New scholarship captures the fierce but failed attempt to dethrone Judaism’s preeminent biblical commentator
How the great kabbalist Isaac Luria changed the perception of the world without changing the world itself
In this week’s ‘Daf Yomi,’ how ancient Talmudic rabbis recreated and understood the lost religious culture of the First Temple
No, really: It’s right there in the Talmud
A descendant of the New York School brings cantorial poetics to his new collection, ‘In Memory of an Angel’
Sure, we all have our opinions about the Golden State forward’s seemingly dirty kick. But maybe this decision should come from a higher source.
Do today’s Seders exist to remember the past, or did past events occur so that they could be remembered later?
This week, Talmudic rabbis seek righteousness in the Bible’s tales of vice, weakness, and human frailty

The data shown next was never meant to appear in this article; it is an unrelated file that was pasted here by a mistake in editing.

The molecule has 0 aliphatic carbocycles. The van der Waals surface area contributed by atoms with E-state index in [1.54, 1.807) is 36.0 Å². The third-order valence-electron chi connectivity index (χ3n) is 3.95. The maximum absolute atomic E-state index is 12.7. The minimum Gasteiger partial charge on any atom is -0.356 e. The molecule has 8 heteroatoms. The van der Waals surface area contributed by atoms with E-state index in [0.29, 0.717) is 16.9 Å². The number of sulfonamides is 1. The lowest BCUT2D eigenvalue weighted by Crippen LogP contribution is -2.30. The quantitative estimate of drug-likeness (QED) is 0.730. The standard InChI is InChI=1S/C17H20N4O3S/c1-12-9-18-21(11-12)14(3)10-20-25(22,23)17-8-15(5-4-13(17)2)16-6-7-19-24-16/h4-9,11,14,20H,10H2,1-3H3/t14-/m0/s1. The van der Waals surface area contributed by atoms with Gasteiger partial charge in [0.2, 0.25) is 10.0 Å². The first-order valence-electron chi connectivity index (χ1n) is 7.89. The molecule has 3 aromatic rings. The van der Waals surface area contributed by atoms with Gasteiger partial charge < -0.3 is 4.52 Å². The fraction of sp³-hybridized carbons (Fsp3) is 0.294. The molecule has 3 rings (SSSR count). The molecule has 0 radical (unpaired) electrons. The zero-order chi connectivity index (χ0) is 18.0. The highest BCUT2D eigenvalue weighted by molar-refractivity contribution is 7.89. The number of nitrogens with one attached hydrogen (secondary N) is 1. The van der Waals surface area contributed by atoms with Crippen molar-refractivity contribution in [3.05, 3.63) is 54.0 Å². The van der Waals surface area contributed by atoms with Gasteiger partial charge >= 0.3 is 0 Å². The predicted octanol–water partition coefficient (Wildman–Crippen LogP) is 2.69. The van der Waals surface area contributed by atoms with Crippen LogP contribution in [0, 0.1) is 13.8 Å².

This week, deduction and analogy propel the Talmud from the mundane to the miraculous
Sages in a superstitious age accepted the existence of invisible devils and the use of magic to render them visible
Our book critic dives into Daf Yomi’s daily regimen expecting a law code, but instead finds a chain of questions
Our Comment of the Week
Rabbinical reasoning behind our pre-Passover search for hametz leads Jews through a theological maze, but everything is illuminated at the end
Comment of the Week
Scholar Adin Steinsaltz discusses his recently completed edition of the Talmud, why the Internet is better than TV, and the prospect of the Lubavitcher Rebbe and Elvis playing cards together
In this week’s “Tell Me,” Tablet Magazine’s illustrated question-and-answer column, we reconstruct a reader’s morning repast—and offer commentary on the proceedings
Moses, the hero of this week’s parasha, had his own code of silence. Like every self-respecting rapper, he understood that squealing signals a breakdown of social cohesion.
Old School in the New World